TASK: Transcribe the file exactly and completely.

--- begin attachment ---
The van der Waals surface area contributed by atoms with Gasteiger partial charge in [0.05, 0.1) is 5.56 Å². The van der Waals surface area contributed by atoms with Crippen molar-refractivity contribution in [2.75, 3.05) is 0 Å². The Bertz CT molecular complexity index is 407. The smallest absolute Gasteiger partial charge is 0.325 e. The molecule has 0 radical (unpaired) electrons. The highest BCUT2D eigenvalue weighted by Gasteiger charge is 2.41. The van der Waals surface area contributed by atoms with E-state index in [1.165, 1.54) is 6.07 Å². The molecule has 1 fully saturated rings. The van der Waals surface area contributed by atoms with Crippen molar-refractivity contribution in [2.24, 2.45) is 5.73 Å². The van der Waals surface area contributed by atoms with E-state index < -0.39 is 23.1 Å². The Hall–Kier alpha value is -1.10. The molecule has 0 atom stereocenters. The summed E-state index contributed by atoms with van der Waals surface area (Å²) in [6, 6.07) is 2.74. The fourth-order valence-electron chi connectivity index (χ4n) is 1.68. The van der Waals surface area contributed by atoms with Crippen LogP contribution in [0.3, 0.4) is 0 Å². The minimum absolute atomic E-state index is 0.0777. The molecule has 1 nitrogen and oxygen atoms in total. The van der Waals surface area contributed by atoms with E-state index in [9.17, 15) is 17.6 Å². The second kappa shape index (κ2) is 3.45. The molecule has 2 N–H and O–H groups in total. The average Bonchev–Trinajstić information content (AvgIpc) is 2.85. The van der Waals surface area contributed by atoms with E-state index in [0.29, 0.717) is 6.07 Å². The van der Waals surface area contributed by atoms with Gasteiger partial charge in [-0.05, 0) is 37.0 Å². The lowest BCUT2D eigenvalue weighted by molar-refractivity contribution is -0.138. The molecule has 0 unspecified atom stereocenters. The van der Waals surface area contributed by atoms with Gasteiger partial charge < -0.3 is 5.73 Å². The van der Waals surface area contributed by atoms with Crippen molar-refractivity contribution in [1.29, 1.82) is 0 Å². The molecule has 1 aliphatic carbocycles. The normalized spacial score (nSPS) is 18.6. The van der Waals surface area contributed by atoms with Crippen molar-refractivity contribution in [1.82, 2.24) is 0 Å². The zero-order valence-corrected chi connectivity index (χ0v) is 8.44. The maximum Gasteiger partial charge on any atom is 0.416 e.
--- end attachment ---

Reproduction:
The van der Waals surface area contributed by atoms with Gasteiger partial charge in [0.05, 0.1) is 5.56 Å². The van der Waals surface area contributed by atoms with Crippen molar-refractivity contribution in [2.75, 3.05) is 0 Å². The Bertz CT molecular complexity index is 407. The smallest absolute Gasteiger partial charge is 0.325 e. The molecule has 0 radical (unpaired) electrons. The highest BCUT2D eigenvalue weighted by Gasteiger charge is 2.41. The van der Waals surface area contributed by atoms with E-state index in [1.165, 1.54) is 6.07 Å². The molecule has 1 fully saturated rings. The van der Waals surface area contributed by atoms with Crippen molar-refractivity contribution in [2.24, 2.45) is 5.73 Å². The van der Waals surface area contributed by atoms with E-state index < -0.39 is 23.1 Å². The Hall–Kier alpha value is -1.10. The molecule has 0 atom stereocenters. The summed E-state index contributed by atoms with van der Waals surface area (Å²) in [6, 6.07) is 2.74. The fourth-order valence-electron chi connectivity index (χ4n) is 1.68. The van der Waals surface area contributed by atoms with Crippen LogP contribution in [0.3, 0.4) is 0 Å². The minimum absolute atomic E-state index is 0.0777. The molecule has 1 nitrogen and oxygen atoms in total. The van der Waals surface area contributed by atoms with E-state index in [9.17, 15) is 17.6 Å². The second kappa shape index (κ2) is 3.45. The molecule has 2 N–H and O–H groups in total. The average Bonchev–Trinajstić information content (AvgIpc) is 2.85. The van der Waals surface area contributed by atoms with E-state index in [0.29, 0.717) is 6.07 Å². The van der Waals surface area contributed by atoms with Gasteiger partial charge in [-0.05, 0) is 37.0 Å². The lowest BCUT2D eigenvalue weighted by molar-refractivity contribution is -0.138. The molecule has 0 unspecified atom stereocenters. The van der Waals surface area contributed by atoms with Gasteiger partial charge < -0.3 is 5.73 Å². The van der Waals surface area contributed by atoms with Crippen molar-refractivity contribution in [1.29, 1.82) is 0 Å². The molecule has 1 aliphatic carbocycles. The normalized spacial score (nSPS) is 18.6. The van der Waals surface area contributed by atoms with Crippen molar-refractivity contribution in [1.82, 2.24) is 0 Å². The zero-order valence-corrected chi connectivity index (χ0v) is 8.44. The maximum Gasteiger partial charge on any atom is 0.416 e.